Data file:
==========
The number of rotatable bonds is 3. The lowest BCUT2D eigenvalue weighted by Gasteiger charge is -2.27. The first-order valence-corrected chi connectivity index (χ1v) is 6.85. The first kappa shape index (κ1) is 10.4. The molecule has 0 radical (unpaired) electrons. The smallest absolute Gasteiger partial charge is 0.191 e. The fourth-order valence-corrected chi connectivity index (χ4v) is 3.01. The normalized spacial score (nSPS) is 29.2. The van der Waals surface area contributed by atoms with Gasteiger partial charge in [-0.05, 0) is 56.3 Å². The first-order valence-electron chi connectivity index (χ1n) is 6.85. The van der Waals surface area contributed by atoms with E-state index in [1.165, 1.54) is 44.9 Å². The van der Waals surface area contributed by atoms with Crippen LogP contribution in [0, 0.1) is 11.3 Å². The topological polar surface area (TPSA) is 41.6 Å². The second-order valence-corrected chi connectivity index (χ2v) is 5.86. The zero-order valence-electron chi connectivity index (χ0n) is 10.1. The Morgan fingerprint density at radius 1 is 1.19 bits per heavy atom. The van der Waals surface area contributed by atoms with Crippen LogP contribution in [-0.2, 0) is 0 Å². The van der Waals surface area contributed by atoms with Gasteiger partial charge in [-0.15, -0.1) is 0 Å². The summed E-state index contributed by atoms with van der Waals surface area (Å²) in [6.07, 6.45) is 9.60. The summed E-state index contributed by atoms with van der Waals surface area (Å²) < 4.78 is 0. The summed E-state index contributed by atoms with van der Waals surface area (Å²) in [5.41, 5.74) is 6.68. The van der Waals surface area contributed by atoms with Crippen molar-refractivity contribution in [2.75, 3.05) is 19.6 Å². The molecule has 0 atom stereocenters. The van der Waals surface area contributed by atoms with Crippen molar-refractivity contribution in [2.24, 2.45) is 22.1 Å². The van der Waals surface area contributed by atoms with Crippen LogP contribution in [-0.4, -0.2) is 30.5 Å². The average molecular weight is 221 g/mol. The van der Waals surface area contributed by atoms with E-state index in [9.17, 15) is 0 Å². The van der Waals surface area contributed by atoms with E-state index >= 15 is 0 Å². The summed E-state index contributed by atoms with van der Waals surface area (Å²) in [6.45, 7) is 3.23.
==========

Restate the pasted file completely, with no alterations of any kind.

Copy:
The number of rotatable bonds is 3. The lowest BCUT2D eigenvalue weighted by Gasteiger charge is -2.27. The first-order valence-corrected chi connectivity index (χ1v) is 6.85. The first kappa shape index (κ1) is 10.4. The molecule has 0 radical (unpaired) electrons. The smallest absolute Gasteiger partial charge is 0.191 e. The fourth-order valence-corrected chi connectivity index (χ4v) is 3.01. The normalized spacial score (nSPS) is 29.2. The van der Waals surface area contributed by atoms with Gasteiger partial charge in [-0.05, 0) is 56.3 Å². The first-order valence-electron chi connectivity index (χ1n) is 6.85. The van der Waals surface area contributed by atoms with E-state index in [1.165, 1.54) is 44.9 Å². The van der Waals surface area contributed by atoms with Crippen LogP contribution in [0, 0.1) is 11.3 Å². The topological polar surface area (TPSA) is 41.6 Å². The second-order valence-corrected chi connectivity index (χ2v) is 5.86. The zero-order valence-electron chi connectivity index (χ0n) is 10.1. The Morgan fingerprint density at radius 1 is 1.19 bits per heavy atom. The van der Waals surface area contributed by atoms with Crippen LogP contribution in [-0.2, 0) is 0 Å². The van der Waals surface area contributed by atoms with Gasteiger partial charge in [-0.15, -0.1) is 0 Å². The summed E-state index contributed by atoms with van der Waals surface area (Å²) in [6.07, 6.45) is 9.60. The summed E-state index contributed by atoms with van der Waals surface area (Å²) < 4.78 is 0. The summed E-state index contributed by atoms with van der Waals surface area (Å²) in [5.41, 5.74) is 6.68. The van der Waals surface area contributed by atoms with Crippen molar-refractivity contribution in [2.75, 3.05) is 19.6 Å². The molecule has 0 atom stereocenters. The van der Waals surface area contributed by atoms with Crippen molar-refractivity contribution in [2.24, 2.45) is 22.1 Å². The van der Waals surface area contributed by atoms with Crippen LogP contribution in [-0.4, -0.2) is 30.5 Å². The average molecular weight is 221 g/mol. The van der Waals surface area contributed by atoms with E-state index in [9.17, 15) is 0 Å². The van der Waals surface area contributed by atoms with E-state index >= 15 is 0 Å². The summed E-state index contributed by atoms with van der Waals surface area (Å²) in [6.45, 7) is 3.23.